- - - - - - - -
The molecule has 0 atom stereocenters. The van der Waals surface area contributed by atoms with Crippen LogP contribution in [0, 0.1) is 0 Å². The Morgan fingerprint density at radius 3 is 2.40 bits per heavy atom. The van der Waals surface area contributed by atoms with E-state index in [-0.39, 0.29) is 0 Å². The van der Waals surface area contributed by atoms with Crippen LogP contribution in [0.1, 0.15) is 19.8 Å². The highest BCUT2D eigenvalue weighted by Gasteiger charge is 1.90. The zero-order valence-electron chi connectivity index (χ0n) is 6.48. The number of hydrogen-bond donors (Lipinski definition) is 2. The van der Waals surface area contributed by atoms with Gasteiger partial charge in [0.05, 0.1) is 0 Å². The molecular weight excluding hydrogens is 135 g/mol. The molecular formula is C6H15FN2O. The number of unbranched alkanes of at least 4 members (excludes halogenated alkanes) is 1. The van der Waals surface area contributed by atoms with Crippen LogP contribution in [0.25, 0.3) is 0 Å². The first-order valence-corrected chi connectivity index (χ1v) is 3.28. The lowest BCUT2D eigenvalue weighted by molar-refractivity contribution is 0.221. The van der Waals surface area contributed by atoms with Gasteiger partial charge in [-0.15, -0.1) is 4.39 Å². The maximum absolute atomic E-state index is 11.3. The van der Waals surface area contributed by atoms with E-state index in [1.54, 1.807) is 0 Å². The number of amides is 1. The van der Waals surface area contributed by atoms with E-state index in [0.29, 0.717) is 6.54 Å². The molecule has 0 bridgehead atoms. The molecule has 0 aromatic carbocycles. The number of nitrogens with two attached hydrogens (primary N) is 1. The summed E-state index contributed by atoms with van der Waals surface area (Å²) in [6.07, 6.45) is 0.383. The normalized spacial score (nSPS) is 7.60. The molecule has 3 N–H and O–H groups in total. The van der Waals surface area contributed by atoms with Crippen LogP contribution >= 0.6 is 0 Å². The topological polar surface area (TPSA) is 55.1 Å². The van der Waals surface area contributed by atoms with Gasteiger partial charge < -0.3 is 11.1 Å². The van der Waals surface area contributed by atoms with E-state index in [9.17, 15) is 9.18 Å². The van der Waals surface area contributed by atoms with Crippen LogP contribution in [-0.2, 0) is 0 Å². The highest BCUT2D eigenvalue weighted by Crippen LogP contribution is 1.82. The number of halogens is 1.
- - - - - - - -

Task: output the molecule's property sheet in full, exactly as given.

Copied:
The molecule has 0 atom stereocenters. The van der Waals surface area contributed by atoms with Crippen LogP contribution in [0, 0.1) is 0 Å². The Morgan fingerprint density at radius 3 is 2.40 bits per heavy atom. The van der Waals surface area contributed by atoms with E-state index in [-0.39, 0.29) is 0 Å². The van der Waals surface area contributed by atoms with Crippen LogP contribution in [0.1, 0.15) is 19.8 Å². The highest BCUT2D eigenvalue weighted by Gasteiger charge is 1.90. The zero-order valence-electron chi connectivity index (χ0n) is 6.48. The number of hydrogen-bond donors (Lipinski definition) is 2. The van der Waals surface area contributed by atoms with Gasteiger partial charge in [0.05, 0.1) is 0 Å². The molecular weight excluding hydrogens is 135 g/mol. The molecular formula is C6H15FN2O. The number of unbranched alkanes of at least 4 members (excludes halogenated alkanes) is 1. The van der Waals surface area contributed by atoms with Crippen LogP contribution in [0.25, 0.3) is 0 Å². The first-order valence-corrected chi connectivity index (χ1v) is 3.28. The lowest BCUT2D eigenvalue weighted by molar-refractivity contribution is 0.221. The van der Waals surface area contributed by atoms with Gasteiger partial charge in [-0.15, -0.1) is 4.39 Å². The maximum absolute atomic E-state index is 11.3. The van der Waals surface area contributed by atoms with E-state index in [1.54, 1.807) is 0 Å². The number of amides is 1. The van der Waals surface area contributed by atoms with E-state index in [0.29, 0.717) is 6.54 Å². The molecule has 0 bridgehead atoms. The molecule has 0 aromatic carbocycles. The number of nitrogens with two attached hydrogens (primary N) is 1. The summed E-state index contributed by atoms with van der Waals surface area (Å²) in [6.07, 6.45) is 0.383. The normalized spacial score (nSPS) is 7.60. The molecule has 3 N–H and O–H groups in total. The van der Waals surface area contributed by atoms with Crippen LogP contribution >= 0.6 is 0 Å². The topological polar surface area (TPSA) is 55.1 Å². The van der Waals surface area contributed by atoms with Gasteiger partial charge < -0.3 is 11.1 Å². The van der Waals surface area contributed by atoms with E-state index in [9.17, 15) is 9.18 Å². The van der Waals surface area contributed by atoms with Crippen LogP contribution in [-0.2, 0) is 0 Å². The highest BCUT2D eigenvalue weighted by Crippen LogP contribution is 1.82. The number of halogens is 1.